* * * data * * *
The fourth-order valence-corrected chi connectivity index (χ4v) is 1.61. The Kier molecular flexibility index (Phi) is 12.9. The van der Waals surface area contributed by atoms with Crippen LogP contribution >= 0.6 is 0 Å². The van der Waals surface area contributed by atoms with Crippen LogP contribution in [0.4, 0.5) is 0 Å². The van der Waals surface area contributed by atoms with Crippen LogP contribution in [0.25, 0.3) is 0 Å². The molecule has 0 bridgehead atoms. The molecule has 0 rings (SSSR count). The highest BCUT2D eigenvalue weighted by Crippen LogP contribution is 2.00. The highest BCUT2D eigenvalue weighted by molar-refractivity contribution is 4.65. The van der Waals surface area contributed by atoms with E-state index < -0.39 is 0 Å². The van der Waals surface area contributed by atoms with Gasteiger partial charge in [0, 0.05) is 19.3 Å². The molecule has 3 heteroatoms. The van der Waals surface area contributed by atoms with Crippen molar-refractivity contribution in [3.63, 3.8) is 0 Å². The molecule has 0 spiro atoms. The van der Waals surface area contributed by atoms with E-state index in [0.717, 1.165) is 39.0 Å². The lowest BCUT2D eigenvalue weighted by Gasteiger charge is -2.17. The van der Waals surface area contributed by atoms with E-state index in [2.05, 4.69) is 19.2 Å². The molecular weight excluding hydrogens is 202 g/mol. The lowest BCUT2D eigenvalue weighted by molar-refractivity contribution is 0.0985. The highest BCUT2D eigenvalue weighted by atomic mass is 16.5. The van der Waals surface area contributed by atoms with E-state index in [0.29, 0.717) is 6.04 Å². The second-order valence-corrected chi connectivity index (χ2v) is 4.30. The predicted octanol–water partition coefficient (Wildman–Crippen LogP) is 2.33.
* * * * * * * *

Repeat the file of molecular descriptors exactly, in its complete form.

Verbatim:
The fourth-order valence-corrected chi connectivity index (χ4v) is 1.61. The Kier molecular flexibility index (Phi) is 12.9. The van der Waals surface area contributed by atoms with Crippen LogP contribution >= 0.6 is 0 Å². The van der Waals surface area contributed by atoms with Crippen LogP contribution in [0.4, 0.5) is 0 Å². The van der Waals surface area contributed by atoms with Crippen LogP contribution in [0.25, 0.3) is 0 Å². The molecule has 0 bridgehead atoms. The molecule has 0 rings (SSSR count). The highest BCUT2D eigenvalue weighted by Crippen LogP contribution is 2.00. The highest BCUT2D eigenvalue weighted by molar-refractivity contribution is 4.65. The van der Waals surface area contributed by atoms with E-state index < -0.39 is 0 Å². The van der Waals surface area contributed by atoms with Gasteiger partial charge in [0, 0.05) is 19.3 Å². The molecule has 3 heteroatoms. The van der Waals surface area contributed by atoms with Crippen molar-refractivity contribution in [3.63, 3.8) is 0 Å². The molecule has 0 spiro atoms. The van der Waals surface area contributed by atoms with E-state index in [0.717, 1.165) is 39.0 Å². The lowest BCUT2D eigenvalue weighted by Gasteiger charge is -2.17. The van der Waals surface area contributed by atoms with E-state index in [2.05, 4.69) is 19.2 Å². The molecular weight excluding hydrogens is 202 g/mol. The lowest BCUT2D eigenvalue weighted by molar-refractivity contribution is 0.0985. The highest BCUT2D eigenvalue weighted by atomic mass is 16.5. The van der Waals surface area contributed by atoms with E-state index in [0.29, 0.717) is 6.04 Å². The second-order valence-corrected chi connectivity index (χ2v) is 4.30. The predicted octanol–water partition coefficient (Wildman–Crippen LogP) is 2.33.